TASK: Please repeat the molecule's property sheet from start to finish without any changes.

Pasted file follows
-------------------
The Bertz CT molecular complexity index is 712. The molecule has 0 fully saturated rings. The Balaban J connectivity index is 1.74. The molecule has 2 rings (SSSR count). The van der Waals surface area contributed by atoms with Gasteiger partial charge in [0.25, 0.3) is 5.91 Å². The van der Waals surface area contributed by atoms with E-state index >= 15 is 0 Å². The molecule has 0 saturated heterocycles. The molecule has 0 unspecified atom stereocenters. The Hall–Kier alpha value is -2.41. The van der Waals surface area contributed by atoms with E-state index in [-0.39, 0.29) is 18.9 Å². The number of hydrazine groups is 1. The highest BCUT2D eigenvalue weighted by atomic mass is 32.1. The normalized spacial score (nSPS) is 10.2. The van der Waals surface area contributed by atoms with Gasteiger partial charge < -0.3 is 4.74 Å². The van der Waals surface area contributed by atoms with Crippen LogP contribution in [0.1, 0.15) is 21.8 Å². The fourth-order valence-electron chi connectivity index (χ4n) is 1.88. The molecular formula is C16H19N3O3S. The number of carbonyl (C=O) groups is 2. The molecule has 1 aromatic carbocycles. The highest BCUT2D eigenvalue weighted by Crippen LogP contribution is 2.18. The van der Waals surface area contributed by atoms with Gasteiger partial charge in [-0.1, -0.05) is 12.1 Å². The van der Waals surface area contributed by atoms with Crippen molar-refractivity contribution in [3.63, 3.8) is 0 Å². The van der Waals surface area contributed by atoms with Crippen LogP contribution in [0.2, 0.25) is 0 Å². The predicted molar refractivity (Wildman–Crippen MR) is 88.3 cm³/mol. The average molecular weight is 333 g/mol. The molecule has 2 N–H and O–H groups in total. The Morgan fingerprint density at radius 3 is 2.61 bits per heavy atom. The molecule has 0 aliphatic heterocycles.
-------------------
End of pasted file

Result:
The Bertz CT molecular complexity index is 712. The molecule has 0 fully saturated rings. The Balaban J connectivity index is 1.74. The molecule has 2 rings (SSSR count). The van der Waals surface area contributed by atoms with Gasteiger partial charge in [0.25, 0.3) is 5.91 Å². The van der Waals surface area contributed by atoms with E-state index >= 15 is 0 Å². The molecule has 0 saturated heterocycles. The molecule has 0 unspecified atom stereocenters. The Hall–Kier alpha value is -2.41. The van der Waals surface area contributed by atoms with E-state index in [-0.39, 0.29) is 18.9 Å². The number of hydrazine groups is 1. The highest BCUT2D eigenvalue weighted by atomic mass is 32.1. The normalized spacial score (nSPS) is 10.2. The van der Waals surface area contributed by atoms with Gasteiger partial charge < -0.3 is 4.74 Å². The van der Waals surface area contributed by atoms with Crippen LogP contribution in [0.1, 0.15) is 21.8 Å². The fourth-order valence-electron chi connectivity index (χ4n) is 1.88. The molecular formula is C16H19N3O3S. The number of carbonyl (C=O) groups is 2. The molecule has 1 aromatic carbocycles. The highest BCUT2D eigenvalue weighted by Crippen LogP contribution is 2.18. The van der Waals surface area contributed by atoms with Gasteiger partial charge in [-0.1, -0.05) is 12.1 Å². The van der Waals surface area contributed by atoms with Crippen molar-refractivity contribution in [3.63, 3.8) is 0 Å². The van der Waals surface area contributed by atoms with Crippen LogP contribution in [0.2, 0.25) is 0 Å². The predicted molar refractivity (Wildman–Crippen MR) is 88.3 cm³/mol. The average molecular weight is 333 g/mol. The molecule has 2 N–H and O–H groups in total. The Morgan fingerprint density at radius 3 is 2.61 bits per heavy atom. The molecule has 0 aliphatic heterocycles.